However, under certain circumstances there are moral considerations implicit in technologies themselves, rather than in their consequences. This happens when a technology impinges upon the fundamental concepts involved in the notion of morality itself. I will leave open the question of what these concepts are, but it is quite clear any moral system must, at the very least, give an account of what forms of being it is applicable to. That is to say, it must give some kind of definition of the kind of creature it expects moral behaviour from. It must give some kind of account of what a person is.
Thus, any technology that infringes upon or influences the notion of ‘personhood’, a fundamental concept in morality, must have additional moral implications beyond the simple facts of its good or bad consequences. Any technology that modifies our notions of what a person is will affect the shape of our moral systems. Transgenic experimentation, I suggest, is just such a technology.
The Meta-Ethical Implications of Transgenic Experimentation
So what are the implications of transgenic experimentation for the notion of personhood? Clearly, this depends a lot upon the notion of personhood that a moral theory has to begin with. We can divide such notions into two categories: those which define a person as a member of the species Homo Sapiens, and those which use some criteria that cuts across species lines. First of all, I will consider those which involve species.
What is a species? Species can be defined in two ways:
1) Breeding Viability
2) Genetic Characteristics
Breeding viability means the ability of individuals of one species to breed successfully with individuals of another species. Two species are said to be separate if interbreeding between them isn’t possible, either for biological reasons or because they are geographically isolated from each other, perhaps by seas or mountain ranges. However, the biological ability of a species to breed with another is dependent upon the genetic characteristics of the two species involved. Where there are significant genetic differences (manifested, usually, in physical appearance) between two groups of individuals, but interbreeding is possible, the division is properly one of sub-species rather than species. Where interbreeding between members of species is biologically possible and isn’t prevented by geography, the line between the two species will very rapidly be erased, and a new ‘composite’ species will be formed. Thus, where a distinct division is not set between two species, one of them will rapidly disappear.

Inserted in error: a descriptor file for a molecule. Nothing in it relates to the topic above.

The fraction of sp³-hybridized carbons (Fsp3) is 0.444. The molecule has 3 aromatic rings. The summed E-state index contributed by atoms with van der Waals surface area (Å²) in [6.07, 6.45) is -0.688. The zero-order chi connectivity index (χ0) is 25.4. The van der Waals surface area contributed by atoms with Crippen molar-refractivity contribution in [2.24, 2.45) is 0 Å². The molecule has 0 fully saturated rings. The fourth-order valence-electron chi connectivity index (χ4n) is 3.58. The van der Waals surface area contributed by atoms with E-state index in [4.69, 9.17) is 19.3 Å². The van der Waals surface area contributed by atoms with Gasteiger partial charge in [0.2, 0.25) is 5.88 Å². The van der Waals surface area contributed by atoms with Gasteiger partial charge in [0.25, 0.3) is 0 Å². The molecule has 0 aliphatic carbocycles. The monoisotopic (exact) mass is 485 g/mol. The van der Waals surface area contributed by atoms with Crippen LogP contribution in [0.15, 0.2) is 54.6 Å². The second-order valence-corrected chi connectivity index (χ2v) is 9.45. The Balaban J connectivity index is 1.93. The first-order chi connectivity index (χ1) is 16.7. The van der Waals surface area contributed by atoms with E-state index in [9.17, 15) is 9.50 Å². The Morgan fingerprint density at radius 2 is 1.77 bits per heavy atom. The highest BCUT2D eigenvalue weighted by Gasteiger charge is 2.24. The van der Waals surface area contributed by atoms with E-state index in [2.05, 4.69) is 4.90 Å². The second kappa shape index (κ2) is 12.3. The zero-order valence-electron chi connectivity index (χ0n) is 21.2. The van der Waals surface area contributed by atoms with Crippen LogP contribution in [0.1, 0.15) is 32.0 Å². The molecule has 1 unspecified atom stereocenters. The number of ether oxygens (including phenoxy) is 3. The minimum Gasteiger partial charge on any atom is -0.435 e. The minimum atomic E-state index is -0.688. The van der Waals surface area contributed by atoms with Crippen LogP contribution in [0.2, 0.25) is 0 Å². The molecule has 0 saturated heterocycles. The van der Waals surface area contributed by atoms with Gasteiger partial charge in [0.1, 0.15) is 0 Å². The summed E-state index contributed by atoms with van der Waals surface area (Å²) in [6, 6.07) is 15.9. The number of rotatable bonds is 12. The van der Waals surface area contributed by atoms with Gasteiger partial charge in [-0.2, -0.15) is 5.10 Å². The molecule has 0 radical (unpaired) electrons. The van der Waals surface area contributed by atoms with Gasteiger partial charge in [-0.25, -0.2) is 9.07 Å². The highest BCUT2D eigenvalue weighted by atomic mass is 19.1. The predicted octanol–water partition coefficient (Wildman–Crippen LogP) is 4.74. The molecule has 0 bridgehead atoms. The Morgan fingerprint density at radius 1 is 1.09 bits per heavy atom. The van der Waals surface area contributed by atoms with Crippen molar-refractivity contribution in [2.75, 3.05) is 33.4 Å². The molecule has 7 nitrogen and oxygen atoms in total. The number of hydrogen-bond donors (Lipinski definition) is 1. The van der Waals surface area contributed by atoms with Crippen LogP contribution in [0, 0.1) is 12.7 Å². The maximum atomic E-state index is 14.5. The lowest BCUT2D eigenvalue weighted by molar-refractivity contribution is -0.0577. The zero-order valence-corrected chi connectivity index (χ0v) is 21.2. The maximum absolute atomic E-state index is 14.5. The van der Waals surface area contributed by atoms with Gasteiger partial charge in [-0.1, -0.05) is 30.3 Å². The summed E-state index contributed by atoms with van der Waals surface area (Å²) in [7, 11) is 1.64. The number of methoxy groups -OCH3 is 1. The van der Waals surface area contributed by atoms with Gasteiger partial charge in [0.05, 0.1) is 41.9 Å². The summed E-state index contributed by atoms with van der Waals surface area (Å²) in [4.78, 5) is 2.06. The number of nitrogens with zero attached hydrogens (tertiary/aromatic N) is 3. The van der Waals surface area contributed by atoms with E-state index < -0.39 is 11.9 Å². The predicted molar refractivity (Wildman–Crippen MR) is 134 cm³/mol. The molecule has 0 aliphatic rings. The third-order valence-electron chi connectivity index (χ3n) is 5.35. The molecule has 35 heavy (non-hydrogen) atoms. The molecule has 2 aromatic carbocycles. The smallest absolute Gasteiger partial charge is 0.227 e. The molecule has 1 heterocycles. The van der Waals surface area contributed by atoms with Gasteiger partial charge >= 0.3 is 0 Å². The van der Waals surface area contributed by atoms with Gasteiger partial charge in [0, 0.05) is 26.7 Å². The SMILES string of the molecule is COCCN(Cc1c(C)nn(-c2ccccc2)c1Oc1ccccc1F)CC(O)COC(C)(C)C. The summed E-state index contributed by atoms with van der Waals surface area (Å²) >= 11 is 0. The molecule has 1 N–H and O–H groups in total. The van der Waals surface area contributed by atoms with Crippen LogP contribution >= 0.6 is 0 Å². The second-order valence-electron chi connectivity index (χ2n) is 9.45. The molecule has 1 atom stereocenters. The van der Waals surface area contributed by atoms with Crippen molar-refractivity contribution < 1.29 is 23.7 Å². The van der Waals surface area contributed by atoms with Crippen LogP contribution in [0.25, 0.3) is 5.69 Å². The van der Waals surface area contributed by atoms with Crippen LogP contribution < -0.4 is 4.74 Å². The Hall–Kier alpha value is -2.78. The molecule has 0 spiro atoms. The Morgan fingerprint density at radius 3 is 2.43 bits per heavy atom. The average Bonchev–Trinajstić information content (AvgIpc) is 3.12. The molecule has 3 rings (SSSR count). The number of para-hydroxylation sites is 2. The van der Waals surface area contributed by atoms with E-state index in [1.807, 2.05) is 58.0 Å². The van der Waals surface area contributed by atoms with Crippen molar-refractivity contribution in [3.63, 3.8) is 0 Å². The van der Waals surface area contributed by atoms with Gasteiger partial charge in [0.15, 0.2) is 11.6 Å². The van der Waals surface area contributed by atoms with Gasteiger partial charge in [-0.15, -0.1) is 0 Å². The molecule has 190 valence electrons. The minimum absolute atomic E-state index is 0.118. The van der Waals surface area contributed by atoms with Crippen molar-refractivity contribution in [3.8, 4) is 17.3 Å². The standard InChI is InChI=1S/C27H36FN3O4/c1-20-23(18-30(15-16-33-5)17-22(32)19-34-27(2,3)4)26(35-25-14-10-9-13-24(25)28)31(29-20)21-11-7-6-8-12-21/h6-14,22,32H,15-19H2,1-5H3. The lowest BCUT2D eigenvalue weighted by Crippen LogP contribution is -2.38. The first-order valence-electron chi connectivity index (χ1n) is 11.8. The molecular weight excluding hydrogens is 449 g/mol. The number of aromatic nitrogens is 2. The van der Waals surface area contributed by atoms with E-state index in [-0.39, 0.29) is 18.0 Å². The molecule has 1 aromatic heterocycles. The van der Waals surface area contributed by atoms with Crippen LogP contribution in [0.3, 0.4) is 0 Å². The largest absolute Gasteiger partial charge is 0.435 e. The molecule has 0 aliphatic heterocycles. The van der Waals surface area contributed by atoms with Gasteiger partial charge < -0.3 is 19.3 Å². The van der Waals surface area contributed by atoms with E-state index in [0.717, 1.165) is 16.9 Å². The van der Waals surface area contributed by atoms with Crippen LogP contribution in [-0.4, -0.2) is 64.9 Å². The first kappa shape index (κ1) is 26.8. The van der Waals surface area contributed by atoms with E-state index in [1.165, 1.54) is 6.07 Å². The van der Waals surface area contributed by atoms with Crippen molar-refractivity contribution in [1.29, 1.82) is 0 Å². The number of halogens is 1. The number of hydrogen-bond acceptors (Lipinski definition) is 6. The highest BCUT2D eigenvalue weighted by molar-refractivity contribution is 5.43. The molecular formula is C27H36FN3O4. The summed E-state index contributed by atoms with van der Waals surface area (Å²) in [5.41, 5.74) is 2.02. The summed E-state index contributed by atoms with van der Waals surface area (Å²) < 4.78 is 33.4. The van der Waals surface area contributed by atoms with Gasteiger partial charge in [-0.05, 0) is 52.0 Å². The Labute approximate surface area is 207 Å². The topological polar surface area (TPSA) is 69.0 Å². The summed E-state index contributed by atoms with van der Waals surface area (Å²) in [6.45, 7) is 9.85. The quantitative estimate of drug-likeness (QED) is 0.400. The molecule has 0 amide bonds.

Thus if species, rather than any other characteristic, is the deciding factor in determining whether something is or is not a person (and hence subject to moral law) then genetic information is the ultimate empirical test of species identity. If one were to assert that only human beings are persons, one would then have to identify the genetic material that all humans share, and exclude the genetic material that controls such characteristics as eye colour, skin colour, and height. This is, in fact, part of the task of the Human Genome Project, a massively funded international scientific enterprise dedicated to decoding in its entirety the genetic material of human beings.
Now let us indulge in a little thought experiment. Suppose, after having identified the human gene-sequence in full, we were to replace in a chimpanzee embryo the part of its DNA that determined the form of its brain with the corresponding portion of human genetic material. The chimp, if it survived, would grow up to be part human – a human brain in a chimpanzee body. Would we be justified in expecting it to behave in a moral manner?